Richard Slade, owner of Battlesteads Hotel and Restaurant in Wark, tells us how their new observatory is helping to open up Northumberland’s brilliant dark skies to stargazers of all ages.
Hidden across the highlands of Northumberland are Bastle houses, relics which bear witness to a time when Northumberland was a lawless land.
Centuries of border reiving back and forth between Scottish and English clans, gangs and families had left the region in a permanent state of fear. Unique to Northumberland and the Scottish Borders, these fortified farmhouses were designed to protect people and valuable livestock from robbery and violence.
A classic Bastle house has walls a metre thick and small or no windows. The ground floor was devoted to stable space for the most valuable animals. The family’s living quarters was on the floor above, which could only be reached by a ladder which would be hauled up at night.
It has been said that you can see approximately 2000 stars in Northumberland at any one time, but around 85% of the UK population has never seen a truly dark sky.
Thanks areas of protected night skies such as the Northumberland International Dark Sky Park, it is hoped this will soon be a thing of the past.
The best time for star-gazing is during the autumn and winter months when the nights get longer and darker. You don’t need an expensive telescope. Just wrap up warm, grab a pair of binoculars (and perhaps a deckchair, hot drinks and a bite to eat!) and head to rural Northumberland for a star-studded show.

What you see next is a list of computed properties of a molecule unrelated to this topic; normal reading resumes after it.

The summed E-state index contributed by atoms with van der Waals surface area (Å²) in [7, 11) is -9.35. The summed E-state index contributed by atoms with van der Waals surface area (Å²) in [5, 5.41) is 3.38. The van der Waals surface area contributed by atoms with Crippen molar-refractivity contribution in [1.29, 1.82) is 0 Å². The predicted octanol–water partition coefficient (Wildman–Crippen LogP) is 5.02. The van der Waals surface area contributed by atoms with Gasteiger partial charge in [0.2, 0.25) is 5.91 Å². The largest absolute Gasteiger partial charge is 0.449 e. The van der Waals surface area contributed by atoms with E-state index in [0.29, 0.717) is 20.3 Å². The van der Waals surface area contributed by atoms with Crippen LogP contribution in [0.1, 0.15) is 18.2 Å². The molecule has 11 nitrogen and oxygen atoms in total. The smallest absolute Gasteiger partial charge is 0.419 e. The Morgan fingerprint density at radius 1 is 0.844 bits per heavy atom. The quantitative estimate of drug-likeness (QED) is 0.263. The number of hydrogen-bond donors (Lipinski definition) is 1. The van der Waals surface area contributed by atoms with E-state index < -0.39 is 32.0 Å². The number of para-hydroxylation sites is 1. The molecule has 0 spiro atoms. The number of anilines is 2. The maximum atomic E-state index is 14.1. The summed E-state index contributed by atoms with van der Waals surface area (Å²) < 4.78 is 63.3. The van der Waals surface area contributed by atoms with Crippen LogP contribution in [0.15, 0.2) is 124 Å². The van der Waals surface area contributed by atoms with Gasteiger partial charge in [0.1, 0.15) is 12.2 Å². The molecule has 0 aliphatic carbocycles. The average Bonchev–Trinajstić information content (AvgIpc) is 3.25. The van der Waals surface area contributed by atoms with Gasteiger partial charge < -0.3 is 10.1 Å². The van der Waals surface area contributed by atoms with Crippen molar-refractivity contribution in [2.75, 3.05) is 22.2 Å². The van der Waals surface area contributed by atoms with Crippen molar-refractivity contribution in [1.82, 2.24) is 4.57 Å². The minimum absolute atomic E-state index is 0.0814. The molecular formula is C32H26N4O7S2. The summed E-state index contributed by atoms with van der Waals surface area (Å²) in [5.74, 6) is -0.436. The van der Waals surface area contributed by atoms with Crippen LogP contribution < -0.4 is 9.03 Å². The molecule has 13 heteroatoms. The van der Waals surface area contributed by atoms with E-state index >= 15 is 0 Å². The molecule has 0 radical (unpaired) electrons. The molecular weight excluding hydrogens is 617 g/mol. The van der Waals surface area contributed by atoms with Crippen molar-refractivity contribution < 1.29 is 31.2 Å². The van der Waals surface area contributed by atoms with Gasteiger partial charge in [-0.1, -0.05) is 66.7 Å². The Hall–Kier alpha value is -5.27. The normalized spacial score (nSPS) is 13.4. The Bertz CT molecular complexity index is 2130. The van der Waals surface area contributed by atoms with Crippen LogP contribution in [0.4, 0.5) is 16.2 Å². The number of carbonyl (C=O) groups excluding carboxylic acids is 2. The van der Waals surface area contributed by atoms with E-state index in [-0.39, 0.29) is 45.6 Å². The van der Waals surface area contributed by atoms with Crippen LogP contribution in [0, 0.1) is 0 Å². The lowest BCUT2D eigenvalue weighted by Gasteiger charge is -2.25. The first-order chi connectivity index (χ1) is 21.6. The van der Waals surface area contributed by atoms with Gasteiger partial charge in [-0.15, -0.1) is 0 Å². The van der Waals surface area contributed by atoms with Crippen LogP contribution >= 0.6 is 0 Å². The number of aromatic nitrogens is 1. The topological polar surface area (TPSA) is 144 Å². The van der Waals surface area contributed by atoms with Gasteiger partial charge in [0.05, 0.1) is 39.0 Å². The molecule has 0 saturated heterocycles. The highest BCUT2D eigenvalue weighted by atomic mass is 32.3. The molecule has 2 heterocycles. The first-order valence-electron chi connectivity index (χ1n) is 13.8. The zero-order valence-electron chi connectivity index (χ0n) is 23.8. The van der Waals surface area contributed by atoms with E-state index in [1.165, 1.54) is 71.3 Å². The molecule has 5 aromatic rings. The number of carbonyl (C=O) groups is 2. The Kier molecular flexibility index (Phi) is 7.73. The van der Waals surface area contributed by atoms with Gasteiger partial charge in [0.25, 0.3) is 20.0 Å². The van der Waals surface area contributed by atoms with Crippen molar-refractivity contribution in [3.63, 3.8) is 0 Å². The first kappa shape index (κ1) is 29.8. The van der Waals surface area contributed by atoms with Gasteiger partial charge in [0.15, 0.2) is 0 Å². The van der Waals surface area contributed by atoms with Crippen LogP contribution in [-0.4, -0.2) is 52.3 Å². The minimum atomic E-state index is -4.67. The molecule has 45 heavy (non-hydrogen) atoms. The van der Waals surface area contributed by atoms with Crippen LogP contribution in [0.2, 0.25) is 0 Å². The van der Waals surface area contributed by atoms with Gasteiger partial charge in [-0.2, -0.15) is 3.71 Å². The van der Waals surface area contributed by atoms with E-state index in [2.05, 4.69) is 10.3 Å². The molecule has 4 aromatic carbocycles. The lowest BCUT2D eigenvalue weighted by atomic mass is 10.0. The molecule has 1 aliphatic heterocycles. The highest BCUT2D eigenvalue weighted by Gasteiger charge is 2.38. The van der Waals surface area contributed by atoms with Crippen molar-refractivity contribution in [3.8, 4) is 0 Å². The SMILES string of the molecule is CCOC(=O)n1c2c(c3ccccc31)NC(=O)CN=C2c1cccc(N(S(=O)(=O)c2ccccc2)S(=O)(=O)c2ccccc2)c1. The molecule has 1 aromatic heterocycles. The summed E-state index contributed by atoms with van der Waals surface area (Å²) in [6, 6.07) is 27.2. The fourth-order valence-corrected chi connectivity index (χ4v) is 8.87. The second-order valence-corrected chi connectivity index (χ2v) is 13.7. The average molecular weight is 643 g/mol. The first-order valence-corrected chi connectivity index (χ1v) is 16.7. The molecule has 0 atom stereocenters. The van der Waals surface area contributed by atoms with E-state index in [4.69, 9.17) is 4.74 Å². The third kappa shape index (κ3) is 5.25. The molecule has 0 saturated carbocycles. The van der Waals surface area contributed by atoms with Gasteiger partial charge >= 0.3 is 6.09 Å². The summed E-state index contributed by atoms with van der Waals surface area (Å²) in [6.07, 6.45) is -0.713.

If you’re looking to prolong your star-gazing memories, you might be keen to photograph all you see.
Last month, Northumberland National Park spoke to keen star-gazer Ian Glendinning ahead of his Astrophotography workshop at Ingram in the National Park on Friday 13th November. Ian’s stunning photographs are renowned for showcasing the beauty of Northumberland. He hopes this workshop will help participants capture the wonder of the Northumberland’s Dark Skies.
Read on to discover what Ian had to say about photography, equipment and some of his favourite images.
A staycation holiday in a cliff top house on the Northumberland coast sounds like the perfect place to rest, relax, and escape the busy world for a while. For those of you who don’t get the chance to do this, then Sea Music by Briege Brannigan will certainly get you imagining that you are there.
In the novel, artist Jess Cooper decides to get away from it all and to come and see the amazingly rugged Northumbrian coastline. The large house on the cliff’s edge however seems to give her a sense that she’s been here before somehow. Soon she becomes haunted by a woman’s name – Lydia – and she even sees her face. This Northumberland retreat may not be the restful place she hoped for!
A house with a past perched precariously on the cliff edge in an area of Northumberland where history and secrets meet is the ideal setting for a novel of gothic tension.
From Capability Brown to stargazing, we’ve picked three unique facts about Northumberland which we hope will inspire a holiday or short-break. (more…)